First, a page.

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Cardiac And Cerebral Arteriosclerosis

Guest jangrin


Guest jangrin

Berta or anyone else with experience with this condition,

I have been trying to research the connection with Cardiac Arteriosclerosis and Cerebral atrophy. It seems that these are connected, as one is called a heart attack and one is called a stroke. But in essence they idiology is the same. Both are silent killers and both seem to be connected to arteriosclerosis.

I know that in the past you stated that your late Husband, Rod, sufered from multiple mini strokes. my questions to you, if you don't mind are as follows:

1. Could you give me an idea of the symptoms (physical and mental) changes that you observed in Rod prior to his death. I have not been able to find preemptive symptoms only end result ie. stroke. Did you notice any behavior changes or mental capacity differences.(if you recall)

2. Do you have any studies that may be helpful to me in this area?

3. Why do you think the VA does not do a brain scan on the Veteran once they are diagnosed with heart artheriosclerosis? If it shows deterioration of the brain blood flow and hardening of the arteries is this a compensable disability for the veteran?Can we request the brain scan or any other opporpriate tests.

4. Do you think that this is compensable as a secondary to DMII?

Thank you for your help and experience in this topic.


Edited by jangrin (see edit history)
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Yes-these are most often related and most likely due to diabetes-in this way-

Atherosclerosis means the arteries have narrowed.Narrwed arteries can cause clots.The lipid hypothesis can cause the clotting (hyperlipidemia-bad cholestrol balance)

If the brain trauma is ischemia and not from hemmorage- this also suggests highly that diabetes is the cause.

1.Rod exhibited blurred vision, dizziness and nausea due to what the VA said (in 1997)were undiagnosed mini strokes in 1988- (transcient ischematic attacks). He also had burning mouth syndrome during these attacks which -I discovered for my new claim-was glucose spillage into his saliva. He also had a silent heart attack the month prior to these attacks at the VA.(undiagnosed until after his death)

The visual disturbances that seemed to go along with these mini strokes (mini-but extensive brain damage resulted) caused him problems on the job at the VA -reading information. Also he could not remember the date or other things to do with the job-He shot the first deer in the county in 1987 (1987 VA employment physical was vision 20/20 without glasses)but found he needed a scope in 1988 right after these attacks- and when I drove out 6 deer from our woods -right past him-he didnt even take a shot at them. His vision seemed to get worse even though VA gave him glasses.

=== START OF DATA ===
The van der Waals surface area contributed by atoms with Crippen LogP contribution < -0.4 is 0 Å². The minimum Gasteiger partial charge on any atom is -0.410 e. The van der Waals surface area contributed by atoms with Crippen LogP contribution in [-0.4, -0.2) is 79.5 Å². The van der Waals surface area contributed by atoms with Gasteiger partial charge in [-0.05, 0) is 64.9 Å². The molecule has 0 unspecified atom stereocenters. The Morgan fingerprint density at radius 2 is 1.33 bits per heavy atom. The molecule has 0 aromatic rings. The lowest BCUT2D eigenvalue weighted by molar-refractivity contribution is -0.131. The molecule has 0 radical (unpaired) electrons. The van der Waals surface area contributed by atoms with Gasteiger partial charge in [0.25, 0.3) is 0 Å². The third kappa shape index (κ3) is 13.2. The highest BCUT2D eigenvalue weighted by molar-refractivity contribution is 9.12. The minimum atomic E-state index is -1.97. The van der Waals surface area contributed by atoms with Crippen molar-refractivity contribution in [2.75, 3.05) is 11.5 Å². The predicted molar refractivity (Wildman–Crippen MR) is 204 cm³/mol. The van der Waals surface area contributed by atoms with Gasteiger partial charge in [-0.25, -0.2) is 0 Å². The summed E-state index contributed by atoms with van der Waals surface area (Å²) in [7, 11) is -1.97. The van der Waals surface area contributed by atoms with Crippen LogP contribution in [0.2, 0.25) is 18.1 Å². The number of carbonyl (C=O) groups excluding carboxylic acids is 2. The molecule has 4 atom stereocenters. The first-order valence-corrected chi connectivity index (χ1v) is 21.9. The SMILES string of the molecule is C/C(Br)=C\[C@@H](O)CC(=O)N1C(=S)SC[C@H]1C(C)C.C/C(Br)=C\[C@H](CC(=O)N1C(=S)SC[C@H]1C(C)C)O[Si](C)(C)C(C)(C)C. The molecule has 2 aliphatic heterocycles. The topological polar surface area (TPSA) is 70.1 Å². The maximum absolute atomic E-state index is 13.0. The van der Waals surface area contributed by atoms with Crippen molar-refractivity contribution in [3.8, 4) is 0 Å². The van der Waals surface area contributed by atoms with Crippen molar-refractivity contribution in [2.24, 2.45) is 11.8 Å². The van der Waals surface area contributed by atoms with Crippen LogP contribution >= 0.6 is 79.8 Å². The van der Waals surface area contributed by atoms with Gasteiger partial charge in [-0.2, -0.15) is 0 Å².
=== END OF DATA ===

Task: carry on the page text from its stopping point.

Oddly enough his memory of Vietnam was still intact and it seemed only short term information would vanish-stuff that happened in last few days or weeks -he could not remember.

When he had a major totally disabling stroke in 1992- the VA was able to separate his PTSD from the stroke problems with numerous psychiatric tests.

He had to leave Voc Rehab not only due to his major physical impairments but had lost short term memory retention anyhow- no way one can go to school with that problem.

As two VA doctors stated his PTSD exacerbated his major stroke.A stroke can alter one's personality and dealing with a mental disorder too just makes it all worse.

He died suddenly of a heart attack.

I found that the med recs showed he had heart disease they never diagnosed or treated for 6 years- and the VA concurred that they caused his death by failure to treat the initial heart attack and all of the brain ischemia properly.

2. I have a lot of info and will PM to you some links-

The BEST one is the VA's own training letter however-will send that- as the VA recognises that strokes and ischematic brain trauma and heart disease are most often caused by diabetes unless there is another medically proven etiology.

3.If strokes, whether called "mini" strokes or not, whether they show little brain damage or not can be compensated if they affect the veteran to a ratable degree and can be service connected if caused by a SC disability.

The VA in my husband's case only treated symptoms and not cause.I had to threaten them to give him a CT scan that revealed his major stroke. They thought it was labyrinthitus and gave him no proper medical care for 3 weeks. AFter I threatened them and he got the CT scan- a nurse told me he would die if I didnt get him out of there. His transfer was already being set up.His doctor was a complete idiot. He was so athrophied when he was sent to another VAMC that they said he would never walk again-but he did.We had to demand rehabilitation.

The MRI he got in 1992 revealed 6-7 areas of brain trauma.

In your case I would sure ask for the CT scan or brain MRI to be done if you have any reason to believe that your husband has suffered from any type of stroke due to his diabetes.Heart disease does not always cause brain trauma or athrophy but if you have observed any change in his memory or behavior or vision at all- this is a good reason to ask the VA to give him an MRI.

I dont know if they will or not though.

Memory problems, balance problems, visual problems, any change in personality, there are many symptoms of transcient strokes.

Edited by Berta (see edit history)
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